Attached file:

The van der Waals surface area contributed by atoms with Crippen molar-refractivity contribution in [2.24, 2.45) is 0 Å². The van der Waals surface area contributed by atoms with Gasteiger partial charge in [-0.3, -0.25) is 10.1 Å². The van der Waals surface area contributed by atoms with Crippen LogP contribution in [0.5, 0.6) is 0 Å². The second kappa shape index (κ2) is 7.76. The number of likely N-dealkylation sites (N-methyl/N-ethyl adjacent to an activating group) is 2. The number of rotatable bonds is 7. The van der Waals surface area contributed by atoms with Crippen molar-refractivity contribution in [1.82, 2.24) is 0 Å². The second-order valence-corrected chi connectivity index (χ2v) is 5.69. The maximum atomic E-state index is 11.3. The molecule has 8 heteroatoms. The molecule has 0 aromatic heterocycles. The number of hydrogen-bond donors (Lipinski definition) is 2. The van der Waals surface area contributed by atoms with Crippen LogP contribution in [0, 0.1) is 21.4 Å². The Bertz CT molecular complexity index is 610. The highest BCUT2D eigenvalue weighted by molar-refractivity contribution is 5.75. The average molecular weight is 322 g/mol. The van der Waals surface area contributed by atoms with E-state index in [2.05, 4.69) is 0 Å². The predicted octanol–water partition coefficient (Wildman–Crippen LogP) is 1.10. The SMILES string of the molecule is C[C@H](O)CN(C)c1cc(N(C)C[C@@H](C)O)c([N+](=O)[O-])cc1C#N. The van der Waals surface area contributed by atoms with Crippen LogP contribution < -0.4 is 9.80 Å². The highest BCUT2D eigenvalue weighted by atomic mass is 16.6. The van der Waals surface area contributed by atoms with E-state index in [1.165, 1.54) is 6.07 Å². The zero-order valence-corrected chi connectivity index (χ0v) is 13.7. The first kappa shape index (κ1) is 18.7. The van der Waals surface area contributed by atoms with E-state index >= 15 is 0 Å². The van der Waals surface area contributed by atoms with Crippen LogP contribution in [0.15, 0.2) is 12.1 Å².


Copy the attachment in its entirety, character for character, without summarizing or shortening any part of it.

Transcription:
The van der Waals surface area contributed by atoms with Crippen molar-refractivity contribution in [2.24, 2.45) is 0 Å². The van der Waals surface area contributed by atoms with Gasteiger partial charge in [-0.3, -0.25) is 10.1 Å². The van der Waals surface area contributed by atoms with Crippen LogP contribution in [0.5, 0.6) is 0 Å². The second kappa shape index (κ2) is 7.76. The number of likely N-dealkylation sites (N-methyl/N-ethyl adjacent to an activating group) is 2. The number of rotatable bonds is 7. The van der Waals surface area contributed by atoms with Crippen molar-refractivity contribution in [1.82, 2.24) is 0 Å². The second-order valence-corrected chi connectivity index (χ2v) is 5.69. The maximum atomic E-state index is 11.3. The molecule has 8 heteroatoms. The molecule has 0 aromatic heterocycles. The number of hydrogen-bond donors (Lipinski definition) is 2. The van der Waals surface area contributed by atoms with Crippen LogP contribution in [0, 0.1) is 21.4 Å². The Bertz CT molecular complexity index is 610. The highest BCUT2D eigenvalue weighted by molar-refractivity contribution is 5.75. The average molecular weight is 322 g/mol. The van der Waals surface area contributed by atoms with E-state index in [2.05, 4.69) is 0 Å². The predicted octanol–water partition coefficient (Wildman–Crippen LogP) is 1.10. The SMILES string of the molecule is C[C@H](O)CN(C)c1cc(N(C)C[C@@H](C)O)c([N+](=O)[O-])cc1C#N. The van der Waals surface area contributed by atoms with Crippen LogP contribution < -0.4 is 9.80 Å². The highest BCUT2D eigenvalue weighted by atomic mass is 16.6. The van der Waals surface area contributed by atoms with E-state index in [1.165, 1.54) is 6.07 Å². The zero-order valence-corrected chi connectivity index (χ0v) is 13.7. The first kappa shape index (κ1) is 18.7. The van der Waals surface area contributed by atoms with E-state index >= 15 is 0 Å². The van der Waals surface area contributed by atoms with Crippen LogP contribution in [0.15, 0.2) is 12.1 Å².